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5 Steps for Using Virtual Practice Technology

By March 31, 2020September 30th, 2022LTEN Focus On Training


5 Steps for Using Virtual Practice Technology

Technology – By Douglas Seifert, Ph.D.

Pulling training concepts through to the workplace is a challenge, particularly in leadership, coaching and sales. Why? Because workers may “know” the concepts taught but lack the skill and confidence to use them once they’re back on the job. So, nothing changes.

Developing skills, particularly these soft skills, requires a different approach.  Trainees don’t want to risk failure by trying something new in real situations. That’s where practice comes in. Role plays at the end of a training session are a start, but they’re not comprehensive enough, nor do they provide the reinforcement weeks after training to drive behavior changes.

Solving the “Not Enough Practice” Problem

The solution involves two parts:

  • Utilizing effective skill-development learning methodologies to create behavior
  • Using simulation technologies to provide a scalable, measurable way to deliver “virtual practice.”

Let’s talk about each one.

Cognitive Apprenticeship: A Skill-Building Learning Methodology

Cognitive apprenticeship is a powerful learning methodology that can be uniquely applied to soft-skill acquisition. Just as its name implies, it’s like an apprenticeship for thinking skills. Essentially it involves placing learners in realistic situations where they practice making decisions. They receive mentoring feedback (coaching) on each decision, which rapidly accelerates skill acquisition.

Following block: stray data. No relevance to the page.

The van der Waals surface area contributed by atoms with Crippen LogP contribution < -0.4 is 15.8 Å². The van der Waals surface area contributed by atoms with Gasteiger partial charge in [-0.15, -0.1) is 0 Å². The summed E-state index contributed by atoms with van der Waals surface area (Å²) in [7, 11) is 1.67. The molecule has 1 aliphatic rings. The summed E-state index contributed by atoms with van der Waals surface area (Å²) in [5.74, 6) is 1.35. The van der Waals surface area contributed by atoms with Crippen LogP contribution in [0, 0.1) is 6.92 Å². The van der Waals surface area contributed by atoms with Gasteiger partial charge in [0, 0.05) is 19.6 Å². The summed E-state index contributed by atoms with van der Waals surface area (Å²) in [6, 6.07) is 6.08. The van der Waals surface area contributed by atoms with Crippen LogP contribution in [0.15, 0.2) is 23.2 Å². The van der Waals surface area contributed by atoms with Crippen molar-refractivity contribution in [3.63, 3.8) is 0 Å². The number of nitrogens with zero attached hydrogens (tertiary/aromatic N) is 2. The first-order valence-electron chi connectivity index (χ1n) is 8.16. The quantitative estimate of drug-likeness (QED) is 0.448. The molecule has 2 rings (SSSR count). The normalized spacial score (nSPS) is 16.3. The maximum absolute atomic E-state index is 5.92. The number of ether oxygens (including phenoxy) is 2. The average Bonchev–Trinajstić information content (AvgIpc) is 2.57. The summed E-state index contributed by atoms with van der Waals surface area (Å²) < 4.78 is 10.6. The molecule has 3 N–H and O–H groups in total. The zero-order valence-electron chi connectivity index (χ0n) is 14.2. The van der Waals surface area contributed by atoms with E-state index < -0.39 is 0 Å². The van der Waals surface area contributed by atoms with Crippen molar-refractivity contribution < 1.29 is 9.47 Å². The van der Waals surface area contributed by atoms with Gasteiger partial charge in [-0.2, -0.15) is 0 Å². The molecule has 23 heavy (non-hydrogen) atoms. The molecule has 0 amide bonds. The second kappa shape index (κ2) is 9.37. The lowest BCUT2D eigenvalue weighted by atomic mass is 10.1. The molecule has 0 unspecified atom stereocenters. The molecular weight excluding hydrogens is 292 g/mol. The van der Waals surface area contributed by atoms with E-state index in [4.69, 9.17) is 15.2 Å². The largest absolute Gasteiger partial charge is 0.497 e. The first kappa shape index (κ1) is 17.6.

How does this work? As the learner receives coaching on decisions, they begin to recognize the “expert” mental models their mentor is using to make optimal choices. As the learner incorporates these patterns into their own mental model, they begin to respond optimally in real situations, with confidence.

It’s no coincidence that this learning methodology may describe interactions with your best mentor or coach. We know it works. But it requires specialized, expensive human capital in order to scale. That’s where virtual practice technology comes in as the second part of the solution.

How to Incorporate Virtual Practice Technology in 5 Steps

Step 1: Admit you have a problem. If you’re training on processes in leadership, coaching or sales and you’re not seeing the desired results, ask if your organization is giving trainees enough quality practice time. If not, then doing so can make these training investments far more effective.

Step 2: Prioritize your performance gaps.  Identify desired behaviors (rooted in your new processes and best practices), as well as the behaviors you’re currently observing. Then prioritize these performance gaps for their impact on your organization. This list will become the scope for your practice scenarios.

Step 3: Evaluate simulation technology options. Research studies in medicine, military and other high-performing fields show that the more realistic the simulation, the more effective it is at improving performance. For soft skills, it’s all about conversation, so the ideal technology implementation should have interactive conversation, with decision-making and feedback. Technology options: